It's Time to Worry

The markets are at the wildest they've been in a full decade. December was the worst month for both the Dow Jones Industrial Average and the S&P 500 Index since the Great Depression.

For a time, if the market dropped a few points, we'd laugh when the financial news brought out the "Markets in Crisis" graphics for what was just noise.

But things have gotten more serious. Repeatedly losing 600, 700, or 800 points in a day on the Dow makes for real worries.

A lot of people are talking about a coming recession and weakening economy, but that's all perception at this point. All the numbers tell us that the economy is still doing well.

Today, the economy is phenomenal. You wouldn't know it from watching the stock market, but we're running about 1% above our potential.

The pundits ignore the real warning sign today... debt.

Our federal deficit has exploded. We're running counter to the normal cycle. Typically when the economy booms, we pay down our debts. But today, we're not putting money aside for the bad times, and we're not paying down the debt...

Instead, we're squandering these good times when we should be using them as an opportunity to control our spending.

It's a historic and destructive divergence. My team and I worry there's no turning back. And I'm rarely worried.

This won't get fixed soon. You can't trade the federal deficit on a stock exchange. But this spending has its consequences... If we continue spending counter to the cycle in this way, trust in the United States – and its dollar – will begin to erode.

Depending on how badly that faith erodes... it could have terrible consequences for our economy and Americans' quality of life.

That's why next week, I'm airing an Urgent Market Briefing on Wednesday, January 23.

If you're concerned about what has caused the recent volatility in the markets...

And if you're interested in learning how to protect and grow your nest egg in 2019... it is critical that you attend.

Click here to reserve your spot.

Q: What about frozen vegetables? Can E. coli survive when frozen? If so, does microwaving kill E. coli? – J.K.

A: Frozen vegetables have roughly the same risks as fresh. While freezing can kill some of the bacteria, it mostly just causes them to become inactive. Once you thaw those veggies, the bacteria will start growing again.

As for using your microwave, that kills the bacteria just as it would on a stove or in an oven. The key is the heat and to cook frozen vegetables thoroughly by following the recommend cooking time on the package.

Q: You discussed stops regarding stocks; do you have suggestions regarding stops on options. I have struggled with knowing when to cut losses on options. – D.R.

A: Stop losses are an essential part of my options-trading strategy. In Retirement Trader, I recommend that people set stop losses between 20% to 25%.

Let's take a look at an example... In this case, we'll use a 25% stop loss for a covered call.

Say you sold May $25 covered calls on stock XYZ. You bought shares of XYZ for $25 and, because you're selling calls, you collect a premium of $1. That means your total outlay – basically what you spend to open the trade – is $24 (the $25 stock price minus the $1 you received in call premium).

Remember, though, that you are buying 100 shares for every call option you sell against the stock. So the total cost of your trade is $2,400.

To figure out the stop limit, just take the combined value of the position and multiply it by 75%.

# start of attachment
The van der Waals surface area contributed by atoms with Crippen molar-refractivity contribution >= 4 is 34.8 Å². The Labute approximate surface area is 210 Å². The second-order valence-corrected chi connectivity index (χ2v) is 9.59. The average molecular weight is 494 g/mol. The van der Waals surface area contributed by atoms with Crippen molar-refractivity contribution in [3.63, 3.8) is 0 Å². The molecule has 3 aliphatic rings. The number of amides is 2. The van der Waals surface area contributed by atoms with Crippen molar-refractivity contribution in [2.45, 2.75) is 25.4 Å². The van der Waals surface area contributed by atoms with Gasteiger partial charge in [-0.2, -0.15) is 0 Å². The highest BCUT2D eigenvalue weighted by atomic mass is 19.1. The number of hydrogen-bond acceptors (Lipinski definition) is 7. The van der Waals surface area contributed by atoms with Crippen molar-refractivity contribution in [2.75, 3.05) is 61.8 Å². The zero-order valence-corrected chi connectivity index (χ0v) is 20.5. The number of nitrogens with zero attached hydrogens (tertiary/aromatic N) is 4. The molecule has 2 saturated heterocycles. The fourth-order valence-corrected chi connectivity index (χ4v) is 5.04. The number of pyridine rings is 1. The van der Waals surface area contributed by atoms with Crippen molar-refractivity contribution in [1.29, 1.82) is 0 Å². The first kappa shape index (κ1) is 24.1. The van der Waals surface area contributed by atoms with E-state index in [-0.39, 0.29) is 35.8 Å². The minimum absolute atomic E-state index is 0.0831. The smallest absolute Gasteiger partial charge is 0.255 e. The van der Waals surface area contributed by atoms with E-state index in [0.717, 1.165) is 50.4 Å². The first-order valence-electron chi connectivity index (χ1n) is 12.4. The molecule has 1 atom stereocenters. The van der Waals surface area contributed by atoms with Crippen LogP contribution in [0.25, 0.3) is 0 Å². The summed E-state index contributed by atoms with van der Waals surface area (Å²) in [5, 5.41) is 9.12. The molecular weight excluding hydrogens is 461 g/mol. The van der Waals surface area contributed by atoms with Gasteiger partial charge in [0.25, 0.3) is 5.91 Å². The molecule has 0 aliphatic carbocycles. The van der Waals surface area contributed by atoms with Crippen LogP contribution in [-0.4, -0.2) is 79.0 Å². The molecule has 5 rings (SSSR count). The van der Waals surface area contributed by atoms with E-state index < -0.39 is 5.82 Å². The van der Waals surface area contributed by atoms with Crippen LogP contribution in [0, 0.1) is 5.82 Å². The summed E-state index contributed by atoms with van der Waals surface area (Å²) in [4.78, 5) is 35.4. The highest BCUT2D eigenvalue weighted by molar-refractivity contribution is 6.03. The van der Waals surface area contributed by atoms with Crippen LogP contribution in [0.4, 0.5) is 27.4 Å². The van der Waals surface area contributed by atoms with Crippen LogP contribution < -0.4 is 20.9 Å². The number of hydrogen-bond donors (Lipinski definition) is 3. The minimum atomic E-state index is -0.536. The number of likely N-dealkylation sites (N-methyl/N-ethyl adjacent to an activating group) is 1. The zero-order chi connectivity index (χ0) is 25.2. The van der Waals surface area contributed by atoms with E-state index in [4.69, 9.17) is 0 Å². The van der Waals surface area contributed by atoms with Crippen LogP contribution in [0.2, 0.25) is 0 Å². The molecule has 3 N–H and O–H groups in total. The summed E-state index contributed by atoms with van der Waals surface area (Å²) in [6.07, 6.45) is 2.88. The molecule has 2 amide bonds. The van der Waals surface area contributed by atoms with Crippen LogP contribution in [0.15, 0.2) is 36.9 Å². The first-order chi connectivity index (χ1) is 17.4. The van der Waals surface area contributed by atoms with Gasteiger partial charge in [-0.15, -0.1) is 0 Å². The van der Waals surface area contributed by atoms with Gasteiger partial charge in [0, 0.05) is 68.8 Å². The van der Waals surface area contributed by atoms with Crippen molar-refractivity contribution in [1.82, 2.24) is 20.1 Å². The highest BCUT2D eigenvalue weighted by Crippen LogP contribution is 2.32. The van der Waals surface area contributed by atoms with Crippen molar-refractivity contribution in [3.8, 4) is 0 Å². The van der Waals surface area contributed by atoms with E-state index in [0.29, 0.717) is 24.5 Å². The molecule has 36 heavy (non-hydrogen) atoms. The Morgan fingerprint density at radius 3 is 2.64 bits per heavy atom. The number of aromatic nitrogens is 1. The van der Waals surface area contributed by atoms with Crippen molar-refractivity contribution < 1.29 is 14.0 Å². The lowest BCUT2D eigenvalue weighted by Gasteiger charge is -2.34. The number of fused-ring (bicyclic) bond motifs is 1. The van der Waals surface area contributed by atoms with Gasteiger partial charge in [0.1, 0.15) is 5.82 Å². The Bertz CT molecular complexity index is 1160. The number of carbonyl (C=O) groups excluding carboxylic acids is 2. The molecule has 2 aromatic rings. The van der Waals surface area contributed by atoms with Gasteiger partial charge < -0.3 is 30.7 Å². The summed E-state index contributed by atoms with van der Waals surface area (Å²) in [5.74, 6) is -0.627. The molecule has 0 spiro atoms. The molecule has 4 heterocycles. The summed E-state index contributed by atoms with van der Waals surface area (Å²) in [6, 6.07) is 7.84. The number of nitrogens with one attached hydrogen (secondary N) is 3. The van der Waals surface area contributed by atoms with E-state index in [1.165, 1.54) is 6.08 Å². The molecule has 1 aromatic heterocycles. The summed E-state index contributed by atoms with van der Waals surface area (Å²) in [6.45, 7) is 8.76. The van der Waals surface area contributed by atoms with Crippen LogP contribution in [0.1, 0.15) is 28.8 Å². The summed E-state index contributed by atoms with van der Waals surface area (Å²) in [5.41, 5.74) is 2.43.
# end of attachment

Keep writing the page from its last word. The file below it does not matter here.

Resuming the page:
In this case, the combined value was $2,400 (cost of the shares minus the premium income)... $2,400 multiplied by 75% is $1,800. This gives you an $18 stop loss.

Now, because you'll have to buy the call back to close out the trade, you have to take that into your calculation.

Let's say that the option is trading for $0.25. You'd need to spend $0.25 to buy back the option. So you'd want to close the trade if shares hit $18.25 to account for that $0.25.

The most important thing to remember is to sell when you hit your stop.

Q: The discussion/debate/argument is never ending in the family regarding coconut oil. Please share your words of wisdom about using coconut oil in both cooking and as a dry skin relief. Your reply may not end debate but will add well respected opinion. – E.E.W.

A: Over the last couple of years, lots of readers have asked about coconut oil. Here's my take: Coconut oil got a bad rap in recent headlines, but folks also overhype the benefits...

Coconut oil is a source of saturated fat, which increases inflammation. But not all saturated fats are the same, like fats that come from natural sources. That's why I've said before that you shouldn't limit foods like avocados, whole milk, and red meat just because of the saturated fats.

On the other hand, you have some folks touting coconut oil as a sort of miracle cure. We've seen a few promising studies that suggest coconut oil reduces inflammation in cases of arthritis and bowel disease, but we're still cautious. We want to see more long-term human studies.

Also, coconut oil isn't a good choice for cooking. The "smoke point" when dangerous chemicals form is too low for coconut oil. Regular olive oil is much safer to use when cooking. Read about it right here.

As far as dry skin goes, several studies find that coconut oil is an effective way to treat it. One small 2008 study even found that coconut oil reduces symptoms from eczema. The problem some people have is that coconut oil clogs their pores. So, it's usually best to avoid putting it on your face.

Editor's note: Our offices are closed for Martin Luther King, Jr. Day next Monday. Expect your next Health & Wealth Bulletin issue on Tuesday, January 22.

What We're Reading...

Here's to our health, wealth, and a great retirement,

Dr. David Eifrig and the Health & Wealth Bulletin Research Team
January 18, 2019